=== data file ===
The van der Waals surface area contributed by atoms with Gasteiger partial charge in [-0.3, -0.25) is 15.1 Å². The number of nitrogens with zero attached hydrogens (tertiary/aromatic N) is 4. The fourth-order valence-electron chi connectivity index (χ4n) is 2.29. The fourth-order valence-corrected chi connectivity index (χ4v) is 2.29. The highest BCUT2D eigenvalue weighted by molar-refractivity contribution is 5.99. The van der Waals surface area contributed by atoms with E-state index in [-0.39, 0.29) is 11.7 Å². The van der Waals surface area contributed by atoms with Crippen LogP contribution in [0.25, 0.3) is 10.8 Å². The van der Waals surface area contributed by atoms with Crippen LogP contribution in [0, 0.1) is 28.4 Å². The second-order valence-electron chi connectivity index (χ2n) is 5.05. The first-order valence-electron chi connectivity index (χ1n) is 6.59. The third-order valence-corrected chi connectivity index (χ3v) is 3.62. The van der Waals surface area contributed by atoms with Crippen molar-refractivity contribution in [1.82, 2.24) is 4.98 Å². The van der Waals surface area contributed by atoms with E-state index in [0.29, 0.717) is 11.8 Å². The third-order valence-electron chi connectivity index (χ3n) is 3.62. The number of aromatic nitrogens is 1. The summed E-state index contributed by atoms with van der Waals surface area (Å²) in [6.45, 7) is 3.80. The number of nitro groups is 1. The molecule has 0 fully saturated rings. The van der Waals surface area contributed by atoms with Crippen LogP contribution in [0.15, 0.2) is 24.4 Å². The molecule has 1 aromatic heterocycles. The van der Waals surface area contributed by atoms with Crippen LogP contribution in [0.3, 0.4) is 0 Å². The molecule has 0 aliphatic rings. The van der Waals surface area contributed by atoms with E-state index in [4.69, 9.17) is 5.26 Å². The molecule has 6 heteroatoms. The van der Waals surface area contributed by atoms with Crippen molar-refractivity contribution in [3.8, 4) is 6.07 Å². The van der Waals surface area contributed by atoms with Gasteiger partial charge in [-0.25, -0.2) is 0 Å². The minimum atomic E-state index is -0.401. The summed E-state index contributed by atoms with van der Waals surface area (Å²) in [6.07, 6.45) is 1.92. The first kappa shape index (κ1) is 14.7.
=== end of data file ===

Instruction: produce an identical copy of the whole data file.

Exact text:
The van der Waals surface area contributed by atoms with Gasteiger partial charge in [-0.3, -0.25) is 15.1 Å². The number of nitrogens with zero attached hydrogens (tertiary/aromatic N) is 4. The fourth-order valence-electron chi connectivity index (χ4n) is 2.29. The fourth-order valence-corrected chi connectivity index (χ4v) is 2.29. The highest BCUT2D eigenvalue weighted by molar-refractivity contribution is 5.99. The van der Waals surface area contributed by atoms with E-state index in [-0.39, 0.29) is 11.7 Å². The van der Waals surface area contributed by atoms with Crippen LogP contribution in [0.25, 0.3) is 10.8 Å². The van der Waals surface area contributed by atoms with Crippen LogP contribution in [0, 0.1) is 28.4 Å². The second-order valence-electron chi connectivity index (χ2n) is 5.05. The first-order valence-electron chi connectivity index (χ1n) is 6.59. The third-order valence-corrected chi connectivity index (χ3v) is 3.62. The van der Waals surface area contributed by atoms with Crippen molar-refractivity contribution in [1.82, 2.24) is 4.98 Å². The van der Waals surface area contributed by atoms with E-state index in [0.29, 0.717) is 11.8 Å². The third-order valence-electron chi connectivity index (χ3n) is 3.62. The number of aromatic nitrogens is 1. The summed E-state index contributed by atoms with van der Waals surface area (Å²) in [6.45, 7) is 3.80. The number of nitro groups is 1. The molecule has 0 fully saturated rings. The van der Waals surface area contributed by atoms with Crippen LogP contribution in [0.15, 0.2) is 24.4 Å². The molecule has 1 aromatic heterocycles. The van der Waals surface area contributed by atoms with Crippen LogP contribution in [0.3, 0.4) is 0 Å². The molecule has 0 aliphatic rings. The van der Waals surface area contributed by atoms with E-state index in [4.69, 9.17) is 5.26 Å². The molecule has 6 heteroatoms. The van der Waals surface area contributed by atoms with Crippen molar-refractivity contribution in [3.8, 4) is 6.07 Å². The van der Waals surface area contributed by atoms with Gasteiger partial charge in [-0.25, -0.2) is 0 Å². The minimum atomic E-state index is -0.401. The summed E-state index contributed by atoms with van der Waals surface area (Å²) in [6.07, 6.45) is 1.92. The first kappa shape index (κ1) is 14.7.